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Homework Help: Clarifications of entropy and heat transfer between reservoirs.

  1. Apr 22, 2006 #1
    Hello all, I just need some clarifications on my approach to this question.

    Heat is absorbed along a metal bar from a hot thermal reservoir Th to a cold thermal reservoir at temperature Tc. Apart from the ends, which are in contact with the thermal reservoirs, the bar is perfectly insulated. The bar is made of a material having a temperature-independant thermal conductivity of 406W/(m.K), Th = 400K and Tc = 200K. The cross sectional area of the bar is 5cm^2 and the length of the bar is 25cm.

    a)calculate the total rate of heat absorbtion by the bar at the hot and cold ends. Calculate the nett rate of heat absorbtion by the bar over it's whole surface.

    Heat absorbed(hot):
    dQ(hot)/dt = lambda . dT/dx . Area
    = 406.200.0.0005/0.25 = 162.4J/s
    Heat absorbed(cold):
    dQ(cold)/dt = -lambda . dT/dx . Area
    = -162.4J/s
    Cold reservoir <-----<-----< Hot reservoir

    .'. dQ(nett)/dt = Sinflow - Soutflow = 162.4-(-162.4) = 324.8J/s

    b)calculate the rate of entropy transfer into the bar at the hot and cold ends.

    dS/dt = 1/Th . dQ(reversible)/dt
    = 1/Th . 324.8 = 324.8/400 = 0.812J/K
    dS/dt = -1/Tc . dQ(reversible)/dt
    = -1/200 . 324.8 = -1.624J/K

    c)calculate the rate of entropy production inside the bar.
    dS/dt = lambda . dT/dx. A (1/Tc - 1/Th)
    = 0.406J/K

    d)calculate the rate of change of entropy of the universe (the bar and 2 reservoirs) and show that it satisfies the second law of thermodynamics.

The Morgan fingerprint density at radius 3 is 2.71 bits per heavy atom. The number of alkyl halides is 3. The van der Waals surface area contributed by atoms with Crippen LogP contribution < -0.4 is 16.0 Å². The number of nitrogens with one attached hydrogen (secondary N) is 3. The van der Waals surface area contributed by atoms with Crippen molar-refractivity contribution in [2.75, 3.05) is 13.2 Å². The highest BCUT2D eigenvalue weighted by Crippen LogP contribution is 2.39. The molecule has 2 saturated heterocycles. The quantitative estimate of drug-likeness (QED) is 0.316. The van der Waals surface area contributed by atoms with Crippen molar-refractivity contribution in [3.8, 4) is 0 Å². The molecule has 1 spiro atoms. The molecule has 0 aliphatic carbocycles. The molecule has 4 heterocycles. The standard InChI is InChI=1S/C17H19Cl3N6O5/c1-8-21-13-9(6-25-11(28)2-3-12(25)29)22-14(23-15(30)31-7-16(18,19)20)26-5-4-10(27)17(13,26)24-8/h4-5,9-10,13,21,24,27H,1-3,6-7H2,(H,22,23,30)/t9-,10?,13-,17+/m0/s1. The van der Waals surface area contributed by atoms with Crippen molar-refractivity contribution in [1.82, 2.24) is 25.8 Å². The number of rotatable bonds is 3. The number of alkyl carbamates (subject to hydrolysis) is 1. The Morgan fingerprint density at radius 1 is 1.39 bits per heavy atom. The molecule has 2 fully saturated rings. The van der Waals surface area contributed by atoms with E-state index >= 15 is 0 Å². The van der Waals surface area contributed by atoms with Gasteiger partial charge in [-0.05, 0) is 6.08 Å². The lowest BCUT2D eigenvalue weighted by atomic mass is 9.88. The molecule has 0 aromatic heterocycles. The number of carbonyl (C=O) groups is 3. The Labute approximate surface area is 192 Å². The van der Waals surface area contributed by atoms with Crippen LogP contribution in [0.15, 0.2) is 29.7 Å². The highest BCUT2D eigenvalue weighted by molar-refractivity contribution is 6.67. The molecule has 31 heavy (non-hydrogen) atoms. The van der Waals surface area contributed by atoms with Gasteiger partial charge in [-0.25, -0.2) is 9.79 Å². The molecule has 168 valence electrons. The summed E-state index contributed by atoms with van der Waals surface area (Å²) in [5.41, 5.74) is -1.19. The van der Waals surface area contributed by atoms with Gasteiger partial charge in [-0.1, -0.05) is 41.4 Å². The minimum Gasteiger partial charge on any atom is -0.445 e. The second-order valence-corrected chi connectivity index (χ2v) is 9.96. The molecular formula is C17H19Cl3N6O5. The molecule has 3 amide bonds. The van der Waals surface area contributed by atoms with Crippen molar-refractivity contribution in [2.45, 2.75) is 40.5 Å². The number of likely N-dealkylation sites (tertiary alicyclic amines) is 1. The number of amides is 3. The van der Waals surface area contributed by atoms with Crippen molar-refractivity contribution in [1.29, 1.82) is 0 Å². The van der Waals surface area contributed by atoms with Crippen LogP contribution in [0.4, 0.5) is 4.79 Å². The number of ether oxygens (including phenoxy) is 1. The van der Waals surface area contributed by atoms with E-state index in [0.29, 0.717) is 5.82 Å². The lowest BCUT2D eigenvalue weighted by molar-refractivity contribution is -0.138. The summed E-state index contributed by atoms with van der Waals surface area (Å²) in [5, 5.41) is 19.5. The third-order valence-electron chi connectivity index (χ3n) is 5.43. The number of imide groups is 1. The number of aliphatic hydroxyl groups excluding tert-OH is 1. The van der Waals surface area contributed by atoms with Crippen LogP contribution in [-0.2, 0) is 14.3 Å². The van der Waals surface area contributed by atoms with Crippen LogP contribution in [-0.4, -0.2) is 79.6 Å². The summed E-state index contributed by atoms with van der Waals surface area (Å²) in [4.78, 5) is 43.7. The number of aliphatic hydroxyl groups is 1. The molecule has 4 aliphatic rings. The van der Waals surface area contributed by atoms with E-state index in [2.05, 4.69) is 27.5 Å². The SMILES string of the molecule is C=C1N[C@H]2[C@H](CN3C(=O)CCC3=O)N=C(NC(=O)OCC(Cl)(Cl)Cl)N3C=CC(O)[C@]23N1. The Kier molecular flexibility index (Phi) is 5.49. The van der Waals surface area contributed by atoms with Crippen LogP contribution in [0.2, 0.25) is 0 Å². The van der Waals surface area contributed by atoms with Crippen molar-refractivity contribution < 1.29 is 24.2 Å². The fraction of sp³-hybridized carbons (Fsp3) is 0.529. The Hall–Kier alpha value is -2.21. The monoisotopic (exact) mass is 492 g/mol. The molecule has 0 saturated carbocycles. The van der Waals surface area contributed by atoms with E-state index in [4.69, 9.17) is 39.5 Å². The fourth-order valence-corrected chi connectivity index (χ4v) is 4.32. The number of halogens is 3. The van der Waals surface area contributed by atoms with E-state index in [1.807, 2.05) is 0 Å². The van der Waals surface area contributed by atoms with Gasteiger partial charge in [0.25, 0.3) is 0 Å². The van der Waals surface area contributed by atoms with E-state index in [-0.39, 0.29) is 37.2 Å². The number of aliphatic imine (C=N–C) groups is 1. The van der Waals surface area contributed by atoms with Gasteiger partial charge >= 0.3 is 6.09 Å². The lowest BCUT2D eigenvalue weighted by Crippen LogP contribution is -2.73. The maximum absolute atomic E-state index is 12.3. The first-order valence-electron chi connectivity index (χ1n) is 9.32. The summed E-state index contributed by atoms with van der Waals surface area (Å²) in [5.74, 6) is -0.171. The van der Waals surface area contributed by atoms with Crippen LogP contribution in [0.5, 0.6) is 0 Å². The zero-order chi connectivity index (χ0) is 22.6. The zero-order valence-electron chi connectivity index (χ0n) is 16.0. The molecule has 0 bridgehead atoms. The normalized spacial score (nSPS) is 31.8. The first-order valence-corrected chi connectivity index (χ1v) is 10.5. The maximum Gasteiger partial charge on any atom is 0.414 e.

dS/dt = dS(external)/dt + dS(internal)/dt
    dS(external) = lambda . dT/dx . A (1/Th - 1/Tc)
    = -0.406J/K
    dS(internal) = entropy production inside the bar = 0.406J/K
    .'. dS/dt = -0.406 + 0.406 = 0 J/K

    Now, I thought that the second law of thermodynamics says that that should be greater than 0 in a irreversible process(Is this irreversible?)... Why did I get 0? Any one that can explain it to me would be kindly appreciated.
  2. jcsd
  3. Apr 23, 2006 #2

    Andrew Mason

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    I think this should be 0. The heat in = heat out so there is no net rate of heat absorption.

    The heat flow out of the hot reservoir is negative and the heat flow into the cold reservoir is positive.

    As you correctly state, the rate of change in entropy of the universe is the sum of the rates of change of entropy of the hot and reservoirs and bar.

    [tex]\Delta S_{hot}/dt = \frac{d}{dt}Q_{hot}/T_h = -162.4/400 = -.406 J/Ksec[/tex]

    [tex]\Delta S_{cold}/dt = \frac{d}{dt}Q_{cold}/T_c = +162.4/200 = +.812 J/Ksec[/tex]

    [tex]\Delta S_{bar}/dt = .406 J/Ksec[/tex]

    [tex]\Delta S_{universe}/dt = -.406 + .812 + .406 = .812 J/Ksec[/tex]

  4. Apr 23, 2006 #3

    Andrew Mason

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    Science Advisor
    Homework Helper

    I don't think this is correct.

    The rate of entropy 'production' in the bar is the integral of ds along the length of the bar. For a 'slice' of width dx, the entropy change is:

    [tex]dS = dQ_{in}/T - dQ_{out}/(T-dT)[/tex]

    Since both heats are the same:

    [tex]ds = (Q(T-dT)/T(T-dT)) - QT/T(T-dT) = -QdT/T(T-dT) = -QdT/T^2[/tex]

    [tex]dS/dt = d/dt\int_{T_c}^{T_h} -QT^{-2} dT[/tex]

    So work that integral out to find the rate of entropy production in the bar.

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